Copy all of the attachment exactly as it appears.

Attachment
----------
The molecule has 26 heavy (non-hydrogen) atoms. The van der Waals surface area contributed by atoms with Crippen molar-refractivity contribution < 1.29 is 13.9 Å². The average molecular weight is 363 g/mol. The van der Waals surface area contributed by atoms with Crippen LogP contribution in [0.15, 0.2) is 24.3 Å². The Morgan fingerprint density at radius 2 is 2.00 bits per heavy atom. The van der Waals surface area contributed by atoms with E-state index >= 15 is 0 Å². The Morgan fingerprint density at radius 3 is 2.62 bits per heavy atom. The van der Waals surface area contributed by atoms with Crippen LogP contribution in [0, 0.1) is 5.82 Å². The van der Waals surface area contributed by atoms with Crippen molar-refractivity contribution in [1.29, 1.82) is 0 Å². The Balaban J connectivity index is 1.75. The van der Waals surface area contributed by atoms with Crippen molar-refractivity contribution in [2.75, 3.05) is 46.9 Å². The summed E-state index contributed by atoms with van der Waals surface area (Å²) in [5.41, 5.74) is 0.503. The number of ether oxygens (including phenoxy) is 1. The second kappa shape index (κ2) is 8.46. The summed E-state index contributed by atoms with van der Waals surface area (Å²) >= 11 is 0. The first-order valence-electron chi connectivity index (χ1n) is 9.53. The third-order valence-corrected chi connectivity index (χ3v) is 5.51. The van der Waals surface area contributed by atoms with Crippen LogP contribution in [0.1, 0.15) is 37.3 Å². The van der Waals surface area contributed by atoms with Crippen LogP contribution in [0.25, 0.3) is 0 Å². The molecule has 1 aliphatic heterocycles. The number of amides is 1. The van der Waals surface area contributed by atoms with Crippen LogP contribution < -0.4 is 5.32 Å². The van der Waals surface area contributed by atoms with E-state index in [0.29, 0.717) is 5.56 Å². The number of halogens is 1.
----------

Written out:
The molecule has 26 heavy (non-hydrogen) atoms. The van der Waals surface area contributed by atoms with Crippen molar-refractivity contribution < 1.29 is 13.9 Å². The average molecular weight is 363 g/mol. The van der Waals surface area contributed by atoms with Crippen LogP contribution in [0.15, 0.2) is 24.3 Å². The Morgan fingerprint density at radius 2 is 2.00 bits per heavy atom. The van der Waals surface area contributed by atoms with E-state index >= 15 is 0 Å². The Morgan fingerprint density at radius 3 is 2.62 bits per heavy atom. The van der Waals surface area contributed by atoms with Crippen LogP contribution in [0, 0.1) is 5.82 Å². The van der Waals surface area contributed by atoms with Crippen molar-refractivity contribution in [1.29, 1.82) is 0 Å². The Balaban J connectivity index is 1.75. The van der Waals surface area contributed by atoms with Crippen molar-refractivity contribution in [2.75, 3.05) is 46.9 Å². The summed E-state index contributed by atoms with van der Waals surface area (Å²) in [5.41, 5.74) is 0.503. The number of ether oxygens (including phenoxy) is 1. The second kappa shape index (κ2) is 8.46. The summed E-state index contributed by atoms with van der Waals surface area (Å²) >= 11 is 0. The first-order valence-electron chi connectivity index (χ1n) is 9.53. The third-order valence-corrected chi connectivity index (χ3v) is 5.51. The van der Waals surface area contributed by atoms with Crippen LogP contribution in [0.1, 0.15) is 37.3 Å². The van der Waals surface area contributed by atoms with Crippen LogP contribution in [0.25, 0.3) is 0 Å². The molecule has 1 aliphatic heterocycles. The number of amides is 1. The van der Waals surface area contributed by atoms with Crippen LogP contribution < -0.4 is 5.32 Å². The van der Waals surface area contributed by atoms with E-state index in [0.29, 0.717) is 5.56 Å². The number of halogens is 1.